Learning Expressive Linkage Rules from Sparse Data

Tracking #: 1831-3044

Petar Petrovski
Christian Bizer

Responsible editor: 
Jérôme Euzenat

Submission type: 
Full Paper
Identifying entities in different data sources that describe the same real-world object is a central challenge in the context of the Web of Data as well as in data integration in general. Due to the importance of the problem, there exists a large body of research on entity resolution in the Linked Data as well as in the database community. Interestingly, most of the existing research focuses on entity resolution on dense data, meaning data that does not contain too many missing values. This paper sets a different focus and explores learning expressive linkage rules from as well as applying these rules to sparse data, i.e. data exhibiting a large amount of missing values. Such data is a common challenge in the context of the Web as different websites describe entities at different levels of detail. We propose and compare three entity resolution methods that employ genetic programming to learn expressive linkage rules from sparse data. First, we introduce the GenLinkGL algorithm which learns groups of linkage rules and applies specific rules out of these groups depending on which values are missing from a pair of records. Next, we propose GenLinkSA, which employs selective aggregation operators within rules. These operators exclude misleading similarity scores (which result from missing values) from the aggregations, but on the other hand also penalize the uncertainty that results from missing values. Finally, we introduce GenLinkComb, a method which combines the central ideas of the previous two into one integrated method. We evaluate all methods using six benchmark datasets: three of them are e-commerce product datasets, the other datasets describe restaurants, movies, and drugs.We show improvements of up to 16% F-measure compared to handwritten rules, on average 12% F-measure improvement compared to the original GenLink algorithm, 15% compared to EAGLE, and 8% compared to FEBRL.
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Review #1
Anonymous submitted on 15/May/2018
Major Revision
Review Comment:

Summary: The authors present an approach for the pertinent problem of linking RDF data with missing entries. The problem has been considered in (Zhu et al., 2016; see abstract) a.o. The approach presented in the paper is a relatively straightforward extension of GenLink. Still, the results can be pertinent for real-world applications. The paper demands a significant amount of work (especially w.r.t. formal details and evaluation) to be worthy of publishing. The quality of writing is fine. My detailed comments and requests to the authors are below.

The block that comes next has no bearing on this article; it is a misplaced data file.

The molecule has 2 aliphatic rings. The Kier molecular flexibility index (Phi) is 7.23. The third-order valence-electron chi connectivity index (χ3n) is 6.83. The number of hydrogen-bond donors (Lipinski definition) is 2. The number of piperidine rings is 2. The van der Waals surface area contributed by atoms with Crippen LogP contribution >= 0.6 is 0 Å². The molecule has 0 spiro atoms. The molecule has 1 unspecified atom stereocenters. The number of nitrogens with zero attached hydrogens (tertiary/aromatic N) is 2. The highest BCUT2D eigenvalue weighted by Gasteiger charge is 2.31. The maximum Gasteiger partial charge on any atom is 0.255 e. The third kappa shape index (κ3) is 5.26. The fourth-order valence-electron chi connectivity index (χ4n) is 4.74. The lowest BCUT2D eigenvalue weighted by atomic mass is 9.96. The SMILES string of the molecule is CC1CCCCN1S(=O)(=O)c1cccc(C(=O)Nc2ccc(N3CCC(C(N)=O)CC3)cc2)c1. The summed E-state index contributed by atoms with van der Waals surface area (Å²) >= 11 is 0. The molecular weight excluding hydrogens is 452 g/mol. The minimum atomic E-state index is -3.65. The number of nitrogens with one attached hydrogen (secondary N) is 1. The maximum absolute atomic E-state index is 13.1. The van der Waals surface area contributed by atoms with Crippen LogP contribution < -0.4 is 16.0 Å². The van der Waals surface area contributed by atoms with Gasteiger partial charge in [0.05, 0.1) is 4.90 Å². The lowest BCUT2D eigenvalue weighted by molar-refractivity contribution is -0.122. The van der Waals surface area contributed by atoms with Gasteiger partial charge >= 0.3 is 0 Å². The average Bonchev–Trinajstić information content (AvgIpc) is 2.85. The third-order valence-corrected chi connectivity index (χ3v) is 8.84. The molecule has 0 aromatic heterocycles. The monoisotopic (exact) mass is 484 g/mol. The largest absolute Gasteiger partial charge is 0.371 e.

Abstract: The authors address entity resolution on sparse data, i.e., on data with "a large amount of missing values". The authors propose two core algorithms and a combination thereof to learn expressive linkage rules for entity resolution. Their results suggest that they outperform the state of the art they considered.

Introduction: The authors motivate their work with applications from e-shops, where product descriptions are incomplete and vary across shops. This is indeed an important restriction when considering real data. This restriction has also been considered in (Zhu et al., 2016) ([39] in the paper), where the authors use a graph summarization approach to address the problem of partly missing values for link discovery. The authors then go on to present an appraisal of GenLink, pointing to its top performance above 95% F-measure. I do wonder whether this is necessary but if the authors want to keep this performance, they should point out on which datasets the performance is achieved as their performance claims contradict some of their later results.

Problem statement
- Notation: e_{a, b} = {(p_i, v_i)} is actually incorrect. The model should read "Each e \in A \cup B can be represented as a set of attribute-value pairs ...". Please correct.
- Notation: e_{a, b}: You run different indexes on p and v in your definition (e.g., p_1, v_2). Hence, (p_n, v_n) cannot be correct. Please fix.
- "Find the subset M": What is M is subset of? Do you mean the set of pairs? Please specify.
- Pairs of entities for which equality holds: e: e_a is not equal to e_b. owl:sameAs is an equivalence relation but not the equality relation. Please define clearly what you mean by equal (feel free to override the meaning thereof but please make sure it is formally sound).
- Find its complement U. Isn't finding M equivalent to finding U as M = (A \times B) \setminus U?
- Definition of R+: The two resources e_a and e_b are not equal. Please fix.
- Definition of R+: Formally the definition is unsound, as there is no guarantee that you can learn a ML model which generated M and U such that R+ \subseteq M and R- subseteq U. Please fix.
- Equation (3): You use * and \times to denote the cross products. Please stick to one (preferably \times).